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Review: Black Mirror

Karis Fuller
Assistant Arts & Entertainment Editor

It’s no surprise that technology has transformed our lives. “Black Mirror,” a show formerly available only in Britain, transferred production rights to Netflix in 2016. The show presents a satirical twist on what life has become as people grow more dependent on technology. Creator and producer Charlie Brooker uses a compilation of standalone episodes to show how technology controls our lives. The latest installment aired on Netflix on Dec. 29. The wait was greatly anticipated. 

“‘Black Mirror’ is a confusing show,” Caitlin Johnstone, junior health science major, said, “But that’s why I was so excited to watch it; you do not know where the season is going to take you next.” With midterms coming up, a show like “Black Mirror” can be watched in segments and allow students time to study.

When it first hit television screens in 2011, the dark comedy achieved instant success. In 2017, the show won a British Academy Television Craft Award for best makeup and hair design, and in 2012 it won an International Emmy Award for best TV movie/mini-series. Each episode has a different cast, setting and reality. They examine the consequences of unexamined technologies: those that could exist in our own reality in the future.

The show’s title alludes to the screens people monotonously stare at throughout their daily lives. From the little black screen that fits in the palm of one’s hand to the 50-inch screens that plaster the walls of houses, escaping this ‘black mirror’ is impossible. Brooker and co-producer Annabel Jones portray these to be the most controlling aspect of our society, and it is one that we subject ourselves to every day.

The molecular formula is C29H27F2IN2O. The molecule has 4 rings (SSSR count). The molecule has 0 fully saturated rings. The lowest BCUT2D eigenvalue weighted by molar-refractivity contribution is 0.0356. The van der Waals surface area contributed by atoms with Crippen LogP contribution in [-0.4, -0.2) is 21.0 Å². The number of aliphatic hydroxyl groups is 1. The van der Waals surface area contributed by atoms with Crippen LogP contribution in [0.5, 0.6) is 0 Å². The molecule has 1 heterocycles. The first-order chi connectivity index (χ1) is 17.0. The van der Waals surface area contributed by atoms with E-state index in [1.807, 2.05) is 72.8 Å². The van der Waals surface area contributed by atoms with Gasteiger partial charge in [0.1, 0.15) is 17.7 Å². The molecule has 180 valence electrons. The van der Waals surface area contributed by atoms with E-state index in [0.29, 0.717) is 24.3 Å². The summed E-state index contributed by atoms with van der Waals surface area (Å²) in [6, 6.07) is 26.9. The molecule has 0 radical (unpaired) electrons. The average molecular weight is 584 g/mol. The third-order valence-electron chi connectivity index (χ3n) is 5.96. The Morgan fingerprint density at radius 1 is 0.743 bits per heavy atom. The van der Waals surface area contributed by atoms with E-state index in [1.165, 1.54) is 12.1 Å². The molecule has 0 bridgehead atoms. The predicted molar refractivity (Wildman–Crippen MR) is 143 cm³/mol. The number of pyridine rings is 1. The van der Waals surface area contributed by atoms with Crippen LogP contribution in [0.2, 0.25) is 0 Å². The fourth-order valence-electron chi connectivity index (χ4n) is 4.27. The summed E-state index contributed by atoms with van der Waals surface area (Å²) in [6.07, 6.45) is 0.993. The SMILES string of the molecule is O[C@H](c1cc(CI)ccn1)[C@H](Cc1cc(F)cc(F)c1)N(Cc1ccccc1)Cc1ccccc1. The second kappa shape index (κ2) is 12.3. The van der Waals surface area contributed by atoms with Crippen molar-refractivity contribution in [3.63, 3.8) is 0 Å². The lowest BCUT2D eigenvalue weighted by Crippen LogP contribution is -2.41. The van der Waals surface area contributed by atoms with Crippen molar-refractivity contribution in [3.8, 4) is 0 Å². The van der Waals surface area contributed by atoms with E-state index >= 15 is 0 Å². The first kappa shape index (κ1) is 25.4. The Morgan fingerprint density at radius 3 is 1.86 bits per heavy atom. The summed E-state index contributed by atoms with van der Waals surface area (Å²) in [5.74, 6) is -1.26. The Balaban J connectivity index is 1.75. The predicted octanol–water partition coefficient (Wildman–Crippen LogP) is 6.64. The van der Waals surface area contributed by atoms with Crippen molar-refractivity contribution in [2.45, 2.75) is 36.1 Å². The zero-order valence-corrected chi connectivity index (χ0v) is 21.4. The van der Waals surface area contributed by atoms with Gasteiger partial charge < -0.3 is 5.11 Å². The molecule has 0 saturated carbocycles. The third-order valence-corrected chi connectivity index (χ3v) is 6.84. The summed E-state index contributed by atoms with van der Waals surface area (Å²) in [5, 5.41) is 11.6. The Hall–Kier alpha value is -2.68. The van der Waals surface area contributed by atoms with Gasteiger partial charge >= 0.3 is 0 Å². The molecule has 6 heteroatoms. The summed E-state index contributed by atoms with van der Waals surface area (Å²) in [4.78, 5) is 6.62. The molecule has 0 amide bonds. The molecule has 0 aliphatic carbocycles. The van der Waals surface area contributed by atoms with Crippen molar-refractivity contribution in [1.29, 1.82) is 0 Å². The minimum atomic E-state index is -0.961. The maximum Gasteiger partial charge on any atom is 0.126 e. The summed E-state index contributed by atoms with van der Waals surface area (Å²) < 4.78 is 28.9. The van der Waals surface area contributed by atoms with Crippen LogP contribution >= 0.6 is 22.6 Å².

Some may find the first episode of season one difficult to comprehend. Brooker and the cast, including Rory Kinnear and Lindsay Duncan, lead viewers into a world that is quite similar to our own, and provide onlookers with a fourth-wall perspective on various situations. For example, in one episode, the Prime Minister was asked to do questionable things as ransom to ensure the safety of the country’s beloved princess. All the viewer can do is sit back and watch deception unfold. The latest season hints at the irony of the audience watching the show on a black screen and that they are out of control like the characters in the anthology.

Those watching season four have become accustomed to its stand-alone episodes, meaning the viewer can choose to skip those that disinterest them and won’t miss any crucial information or shocking twists.

The episodes evoke viewers’ laughter, yet the issues they laugh at are realistic in the western world. In episode three of the second season, a cartoon character named Waldo gains popularity for his vulgar language and ends up running for a government official in a fictional English town. Aspects of the episode such as the propaganda and money used to endorse the campaign are very similar to the current standings in the United States and the election of a TV personality to the oval office.

Along with storylines that shock, grip and scare the viewer, the outstanding production of these short dramas is what carries the show. With some having a darker undertone than others, the variety makes any episode relevant to us all.

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